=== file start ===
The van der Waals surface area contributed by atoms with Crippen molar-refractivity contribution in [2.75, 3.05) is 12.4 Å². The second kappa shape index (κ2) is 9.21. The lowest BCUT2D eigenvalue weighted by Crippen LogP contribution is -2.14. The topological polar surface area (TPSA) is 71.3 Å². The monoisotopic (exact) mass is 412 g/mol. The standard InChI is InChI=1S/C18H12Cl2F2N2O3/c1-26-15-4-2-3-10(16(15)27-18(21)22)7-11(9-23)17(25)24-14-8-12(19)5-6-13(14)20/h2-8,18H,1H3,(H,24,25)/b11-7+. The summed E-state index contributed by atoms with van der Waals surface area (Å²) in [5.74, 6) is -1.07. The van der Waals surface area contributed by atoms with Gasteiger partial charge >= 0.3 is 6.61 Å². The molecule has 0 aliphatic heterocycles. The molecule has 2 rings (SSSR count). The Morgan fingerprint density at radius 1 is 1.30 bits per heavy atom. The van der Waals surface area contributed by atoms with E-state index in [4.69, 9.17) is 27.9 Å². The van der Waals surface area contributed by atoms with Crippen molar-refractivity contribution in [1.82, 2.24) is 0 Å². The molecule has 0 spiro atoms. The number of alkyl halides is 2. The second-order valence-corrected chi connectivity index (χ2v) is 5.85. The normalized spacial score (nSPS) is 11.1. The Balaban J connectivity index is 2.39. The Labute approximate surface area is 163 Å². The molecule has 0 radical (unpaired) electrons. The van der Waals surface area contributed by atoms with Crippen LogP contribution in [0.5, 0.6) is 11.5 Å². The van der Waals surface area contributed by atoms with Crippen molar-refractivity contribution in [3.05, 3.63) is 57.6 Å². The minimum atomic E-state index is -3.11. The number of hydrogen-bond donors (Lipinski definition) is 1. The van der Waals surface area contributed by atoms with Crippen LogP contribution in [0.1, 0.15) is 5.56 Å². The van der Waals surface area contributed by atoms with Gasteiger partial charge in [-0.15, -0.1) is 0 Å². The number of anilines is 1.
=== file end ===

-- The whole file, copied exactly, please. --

The van der Waals surface area contributed by atoms with Crippen molar-refractivity contribution in [2.75, 3.05) is 12.4 Å². The second kappa shape index (κ2) is 9.21. The lowest BCUT2D eigenvalue weighted by Crippen LogP contribution is -2.14. The topological polar surface area (TPSA) is 71.3 Å². The monoisotopic (exact) mass is 412 g/mol. The standard InChI is InChI=1S/C18H12Cl2F2N2O3/c1-26-15-4-2-3-10(16(15)27-18(21)22)7-11(9-23)17(25)24-14-8-12(19)5-6-13(14)20/h2-8,18H,1H3,(H,24,25)/b11-7+. The summed E-state index contributed by atoms with van der Waals surface area (Å²) in [5.74, 6) is -1.07. The van der Waals surface area contributed by atoms with Gasteiger partial charge >= 0.3 is 6.61 Å². The molecule has 0 aliphatic heterocycles. The molecule has 2 rings (SSSR count). The Morgan fingerprint density at radius 1 is 1.30 bits per heavy atom. The van der Waals surface area contributed by atoms with E-state index in [4.69, 9.17) is 27.9 Å². The van der Waals surface area contributed by atoms with Crippen molar-refractivity contribution in [1.82, 2.24) is 0 Å². The molecule has 0 spiro atoms. The number of alkyl halides is 2. The second-order valence-corrected chi connectivity index (χ2v) is 5.85. The normalized spacial score (nSPS) is 11.1. The Balaban J connectivity index is 2.39. The Labute approximate surface area is 163 Å². The molecule has 0 radical (unpaired) electrons. The van der Waals surface area contributed by atoms with Crippen LogP contribution in [0.5, 0.6) is 11.5 Å². The van der Waals surface area contributed by atoms with Crippen molar-refractivity contribution in [3.05, 3.63) is 57.6 Å². The minimum atomic E-state index is -3.11. The number of hydrogen-bond donors (Lipinski definition) is 1. The van der Waals surface area contributed by atoms with Crippen LogP contribution in [0.1, 0.15) is 5.56 Å². The van der Waals surface area contributed by atoms with Gasteiger partial charge in [-0.15, -0.1) is 0 Å². The number of anilines is 1.